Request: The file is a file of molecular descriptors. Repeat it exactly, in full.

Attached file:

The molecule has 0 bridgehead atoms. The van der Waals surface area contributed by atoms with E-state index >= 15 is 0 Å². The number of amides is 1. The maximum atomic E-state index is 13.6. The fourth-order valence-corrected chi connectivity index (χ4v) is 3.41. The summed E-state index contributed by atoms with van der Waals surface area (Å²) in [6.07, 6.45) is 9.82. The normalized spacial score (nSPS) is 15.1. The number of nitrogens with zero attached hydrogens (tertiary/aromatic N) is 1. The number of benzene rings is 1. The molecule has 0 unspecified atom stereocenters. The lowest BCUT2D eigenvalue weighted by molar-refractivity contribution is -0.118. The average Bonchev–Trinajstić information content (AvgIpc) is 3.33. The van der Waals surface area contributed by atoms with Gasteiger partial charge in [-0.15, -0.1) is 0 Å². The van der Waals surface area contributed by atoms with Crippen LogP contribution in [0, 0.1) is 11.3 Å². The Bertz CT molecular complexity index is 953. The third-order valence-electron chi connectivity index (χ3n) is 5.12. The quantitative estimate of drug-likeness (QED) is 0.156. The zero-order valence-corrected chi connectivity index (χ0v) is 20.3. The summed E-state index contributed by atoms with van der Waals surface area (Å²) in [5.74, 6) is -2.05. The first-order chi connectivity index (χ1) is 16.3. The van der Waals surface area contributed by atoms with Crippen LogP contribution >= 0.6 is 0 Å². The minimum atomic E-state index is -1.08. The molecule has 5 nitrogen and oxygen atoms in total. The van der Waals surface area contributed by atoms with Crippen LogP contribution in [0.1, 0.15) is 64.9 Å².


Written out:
The molecule has 0 bridgehead atoms. The van der Waals surface area contributed by atoms with E-state index >= 15 is 0 Å². The number of amides is 1. The maximum atomic E-state index is 13.6. The fourth-order valence-corrected chi connectivity index (χ4v) is 3.41. The summed E-state index contributed by atoms with van der Waals surface area (Å²) in [6.07, 6.45) is 9.82. The normalized spacial score (nSPS) is 15.1. The number of nitrogens with zero attached hydrogens (tertiary/aromatic N) is 1. The number of benzene rings is 1. The molecule has 0 unspecified atom stereocenters. The lowest BCUT2D eigenvalue weighted by molar-refractivity contribution is -0.118. The average Bonchev–Trinajstić information content (AvgIpc) is 3.33. The van der Waals surface area contributed by atoms with Gasteiger partial charge in [-0.15, -0.1) is 0 Å². The van der Waals surface area contributed by atoms with Crippen LogP contribution in [0, 0.1) is 11.3 Å². The Bertz CT molecular complexity index is 953. The third-order valence-electron chi connectivity index (χ3n) is 5.12. The quantitative estimate of drug-likeness (QED) is 0.156. The zero-order valence-corrected chi connectivity index (χ0v) is 20.3. The summed E-state index contributed by atoms with van der Waals surface area (Å²) in [5.74, 6) is -2.05. The first-order chi connectivity index (χ1) is 16.3. The van der Waals surface area contributed by atoms with Crippen LogP contribution >= 0.6 is 0 Å². The minimum atomic E-state index is -1.08. The molecule has 5 nitrogen and oxygen atoms in total. The van der Waals surface area contributed by atoms with Crippen LogP contribution in [0.1, 0.15) is 64.9 Å².